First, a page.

‘Arrive Alive’ shows Athol High School students the dangers of impaired driving

UMass Memorial Life Flight Lands at Athol High School, scene of the mock accident presentation “Arrive Alive,” held on  May 6.

UMass Memorial Life Flight Lands at Athol High School, scene of the mock accident presentation “Arrive Alive,” held on May 6. STAFF PHOTO/PAUL FRANZ

UMass Memorial Life Flight Lands at Athol High School, scene of the mock accident presentation “Arrive Alive,” held on Monday, May 6.

UMass Memorial Life Flight Lands at Athol High School, scene of the mock accident presentation “Arrive Alive,” held on Monday, May 6. STAFF PHOTO/PAUL FRANZ

First responders extricate the victim of a mock car accident held at Athol High School. The presentation was done to show students the results of impaired driving.

First responders extricate the victim of a mock car accident held at Athol High School. The presentation was done to show students the results of impaired driving. STAFF PHOTO/PAUL FRANZ

Students portraying victims of a two-car accident get out of their vehicles during the “Arrive Alive” presentation held at Athol High School on Monday. 

Students portraying victims of a two-car accident get out of their vehicles during the “Arrive Alive” presentation held at Athol High School on Monday.  STAFF PHOTO/PAUL FRANZ

Monday’s “Arrive Alive” presentation showed Athol High School students the consequences of impaired driving. In the mock accident, one student was arrested and one pronounced deceased at the scene. 

Monday’s “Arrive Alive” presentation showed Athol High School students the consequences of impaired driving. In the mock accident, one student was arrested and one pronounced deceased at the scene.  STAFF PHOTO/PAUL FRANZ

Police and fire personal attend to victims of a mock car accident at Athol High School.

Police and fire personal attend to victims of a mock car accident at Athol High School. STAFF PHOTO/PAUL FRANZ

By MAX BOWEN

Athol Daily News Editor

Published: 05-07-2024 4:32 PM

ATHOL — As the school year winds down, Athol High School students got a realistic look at the dangers of impaired driving.

“Arrive Alive” showed a mock two-car crash on Monday, with five Athol High School students portraying the drivers and passengers. Two totaled vehicles were brought to the school grounds and the students were covered in fake blood. Athol firefighters and police officers, along with State Police, were present as a tarp over the two vehicles was removed to show the grisly scene.

As the mock crash began, the students were inside the vehicles. Two got out and wandered the area in a daze, asking what had happened. One of the students kept saying “I’m sorry” repeatedly.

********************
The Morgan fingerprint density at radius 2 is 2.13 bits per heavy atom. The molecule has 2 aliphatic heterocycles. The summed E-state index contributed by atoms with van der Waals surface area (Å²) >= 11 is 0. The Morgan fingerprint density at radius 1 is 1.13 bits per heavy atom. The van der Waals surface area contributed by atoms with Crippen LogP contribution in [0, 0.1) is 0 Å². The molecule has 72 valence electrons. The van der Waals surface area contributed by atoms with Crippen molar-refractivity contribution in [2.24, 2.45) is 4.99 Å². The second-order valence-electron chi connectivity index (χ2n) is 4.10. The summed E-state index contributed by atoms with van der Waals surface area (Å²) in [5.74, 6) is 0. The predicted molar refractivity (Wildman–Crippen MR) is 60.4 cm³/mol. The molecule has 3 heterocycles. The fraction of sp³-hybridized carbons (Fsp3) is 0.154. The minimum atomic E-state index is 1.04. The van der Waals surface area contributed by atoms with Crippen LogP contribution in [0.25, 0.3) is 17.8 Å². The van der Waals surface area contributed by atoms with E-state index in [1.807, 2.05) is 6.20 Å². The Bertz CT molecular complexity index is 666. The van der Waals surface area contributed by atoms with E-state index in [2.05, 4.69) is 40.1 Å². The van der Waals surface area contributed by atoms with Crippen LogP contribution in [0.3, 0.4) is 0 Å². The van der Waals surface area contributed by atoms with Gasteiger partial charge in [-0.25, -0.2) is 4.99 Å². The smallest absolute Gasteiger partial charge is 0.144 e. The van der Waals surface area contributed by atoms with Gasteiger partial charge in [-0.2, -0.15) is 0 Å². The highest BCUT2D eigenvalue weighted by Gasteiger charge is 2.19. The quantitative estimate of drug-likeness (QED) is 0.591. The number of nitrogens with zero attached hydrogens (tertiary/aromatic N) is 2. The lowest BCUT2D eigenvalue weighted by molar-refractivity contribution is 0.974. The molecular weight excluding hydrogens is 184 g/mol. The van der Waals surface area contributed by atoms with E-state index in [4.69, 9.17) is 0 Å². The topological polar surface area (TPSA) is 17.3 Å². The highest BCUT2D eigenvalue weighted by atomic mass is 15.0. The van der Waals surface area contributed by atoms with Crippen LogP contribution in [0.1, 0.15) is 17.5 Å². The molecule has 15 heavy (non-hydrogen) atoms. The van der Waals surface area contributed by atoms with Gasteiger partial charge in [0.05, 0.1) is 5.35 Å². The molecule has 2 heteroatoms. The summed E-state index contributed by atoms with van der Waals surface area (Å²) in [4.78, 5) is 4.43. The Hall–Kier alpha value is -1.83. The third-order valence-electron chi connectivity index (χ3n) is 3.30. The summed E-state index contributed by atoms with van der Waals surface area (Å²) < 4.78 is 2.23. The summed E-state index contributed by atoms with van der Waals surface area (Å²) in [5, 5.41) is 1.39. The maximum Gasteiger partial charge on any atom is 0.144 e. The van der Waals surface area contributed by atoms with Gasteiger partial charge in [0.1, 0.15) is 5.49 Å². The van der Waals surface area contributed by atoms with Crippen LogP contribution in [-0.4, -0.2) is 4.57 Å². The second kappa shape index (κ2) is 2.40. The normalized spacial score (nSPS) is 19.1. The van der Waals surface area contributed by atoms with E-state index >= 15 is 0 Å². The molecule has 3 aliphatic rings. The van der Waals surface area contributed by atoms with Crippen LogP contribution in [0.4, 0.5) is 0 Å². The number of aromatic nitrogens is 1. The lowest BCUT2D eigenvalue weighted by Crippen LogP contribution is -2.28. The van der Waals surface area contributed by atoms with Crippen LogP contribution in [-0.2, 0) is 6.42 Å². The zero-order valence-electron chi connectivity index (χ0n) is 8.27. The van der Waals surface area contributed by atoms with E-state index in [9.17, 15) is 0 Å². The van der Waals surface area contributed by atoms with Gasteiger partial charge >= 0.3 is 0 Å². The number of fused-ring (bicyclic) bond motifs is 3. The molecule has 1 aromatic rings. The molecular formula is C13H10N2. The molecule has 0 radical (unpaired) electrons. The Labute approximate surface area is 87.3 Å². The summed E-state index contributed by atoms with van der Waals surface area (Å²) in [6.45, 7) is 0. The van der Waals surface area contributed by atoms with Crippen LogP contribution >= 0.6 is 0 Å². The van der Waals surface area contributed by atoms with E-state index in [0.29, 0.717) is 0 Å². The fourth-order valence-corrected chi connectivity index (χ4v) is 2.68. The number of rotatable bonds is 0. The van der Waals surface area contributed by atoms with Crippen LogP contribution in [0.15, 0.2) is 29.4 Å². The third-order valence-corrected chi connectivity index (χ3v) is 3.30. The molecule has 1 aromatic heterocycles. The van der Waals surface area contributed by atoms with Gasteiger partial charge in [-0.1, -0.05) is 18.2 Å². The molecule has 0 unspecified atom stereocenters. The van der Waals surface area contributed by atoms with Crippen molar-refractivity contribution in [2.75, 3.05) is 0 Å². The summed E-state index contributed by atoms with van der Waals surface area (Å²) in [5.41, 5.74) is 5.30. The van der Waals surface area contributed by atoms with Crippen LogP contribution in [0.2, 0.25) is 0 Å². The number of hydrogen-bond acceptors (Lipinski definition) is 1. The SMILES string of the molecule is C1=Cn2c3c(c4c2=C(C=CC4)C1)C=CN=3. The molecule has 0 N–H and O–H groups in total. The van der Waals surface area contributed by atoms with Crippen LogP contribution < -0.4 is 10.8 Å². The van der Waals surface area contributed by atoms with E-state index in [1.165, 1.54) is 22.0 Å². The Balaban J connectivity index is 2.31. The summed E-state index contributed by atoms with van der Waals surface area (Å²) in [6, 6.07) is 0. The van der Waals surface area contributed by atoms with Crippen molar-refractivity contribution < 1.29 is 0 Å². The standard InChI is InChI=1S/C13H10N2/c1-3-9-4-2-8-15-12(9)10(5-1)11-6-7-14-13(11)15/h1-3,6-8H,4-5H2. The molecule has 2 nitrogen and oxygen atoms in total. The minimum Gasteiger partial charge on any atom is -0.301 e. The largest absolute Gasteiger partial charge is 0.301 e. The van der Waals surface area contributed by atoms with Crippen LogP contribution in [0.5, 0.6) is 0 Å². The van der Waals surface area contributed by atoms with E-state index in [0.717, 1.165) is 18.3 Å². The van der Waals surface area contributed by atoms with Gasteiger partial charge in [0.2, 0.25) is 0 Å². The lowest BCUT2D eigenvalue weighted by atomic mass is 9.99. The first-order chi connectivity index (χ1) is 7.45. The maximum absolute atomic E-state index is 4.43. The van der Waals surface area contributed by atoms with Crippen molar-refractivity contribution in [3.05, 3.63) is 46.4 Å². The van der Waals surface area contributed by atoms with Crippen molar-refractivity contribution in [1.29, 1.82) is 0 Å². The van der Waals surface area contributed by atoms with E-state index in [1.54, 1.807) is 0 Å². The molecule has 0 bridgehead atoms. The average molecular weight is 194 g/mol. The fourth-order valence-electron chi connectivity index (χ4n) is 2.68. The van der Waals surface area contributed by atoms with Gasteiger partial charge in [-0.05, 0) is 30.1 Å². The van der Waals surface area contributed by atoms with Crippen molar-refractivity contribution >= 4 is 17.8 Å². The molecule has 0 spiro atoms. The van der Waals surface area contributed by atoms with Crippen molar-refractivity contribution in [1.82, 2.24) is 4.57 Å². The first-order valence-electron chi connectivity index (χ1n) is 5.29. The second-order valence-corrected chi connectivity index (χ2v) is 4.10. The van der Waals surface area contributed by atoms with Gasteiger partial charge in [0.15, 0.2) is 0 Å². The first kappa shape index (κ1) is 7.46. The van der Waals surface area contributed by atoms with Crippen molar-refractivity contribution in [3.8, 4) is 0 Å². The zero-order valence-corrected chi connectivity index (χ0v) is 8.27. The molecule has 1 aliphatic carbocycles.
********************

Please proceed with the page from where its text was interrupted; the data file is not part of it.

Police and fire arrived and went through the standard procedures for crash responses. The three students who could walk were taken away to be medically evaluated, while firefighters began to extricate two others who were trapped inside and too injured to move. This included using the Jaws of Life to cut away parts of the vehicle.

A mannequin was used to portray a sixth student, ejected from the vehicle and still holding a beer can. This “student” was declared dead at the scene. During the demonstration, a woman ran toward the scene, yelling that it was her son in one of the vehicles before being stopped by police.

One of the badly injured students was placed into an ambulance and the other was taken away by a crew from a LifeFlight helicopter that landed on the school’s softball field. One of the students was given a field sobriety test, determined to be impaired, and arrested and charged with operating under the influence.

As the “Arrive Alive” demonstration came to a close, a hearse from Mack Family Funeral Homes took away the body of the “deceased” student.

Following this presentation, students heard from police and fire officials on what they deal with when responding to these calls. Athol Police Officer Brandon Newell said one of the drivers in “Arrive Alive” who had been “arrested” and stood before her classmates still wearing handcuffs had told officers that she had been drinking at a party. As a result of her impaired driving, her boyfriend had been “killed” in the accident.

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“Drunk drivers are everywhere,” Newell said. “Do your part to make sure no one you know is doing that.”

Athol High School Principal David King told the students that the decisions they make don’t just affect themselves. He said that when they get a driver’s license, they must understand the responsibility that comes with it.

“So that’s why you’re out of class for 90 minutes at the end of the day on May 6,” he said. “For you to fully understand the decision that you have every single time you get behind the wheel and impact that those decisions may have on other people in this school, in our community, in Massachusetts and the world.”

Athol Fire Chief Joseph Guarnera said that what the students saw “happens way too often.” He reminded the students that the body that had been ejected through the windshield of one car still held a beer, a representation of what led to this scene.

“That’s not fake, that happens all the time,” he said.

Guarnera added that a friend of his son had been in a crash while under the influence, which caused a death.

“Don’t let this message fall on deaf ears,” he said.

Max Bowen can be reached at mbowen@atholdailynews.com or 413-930-4074.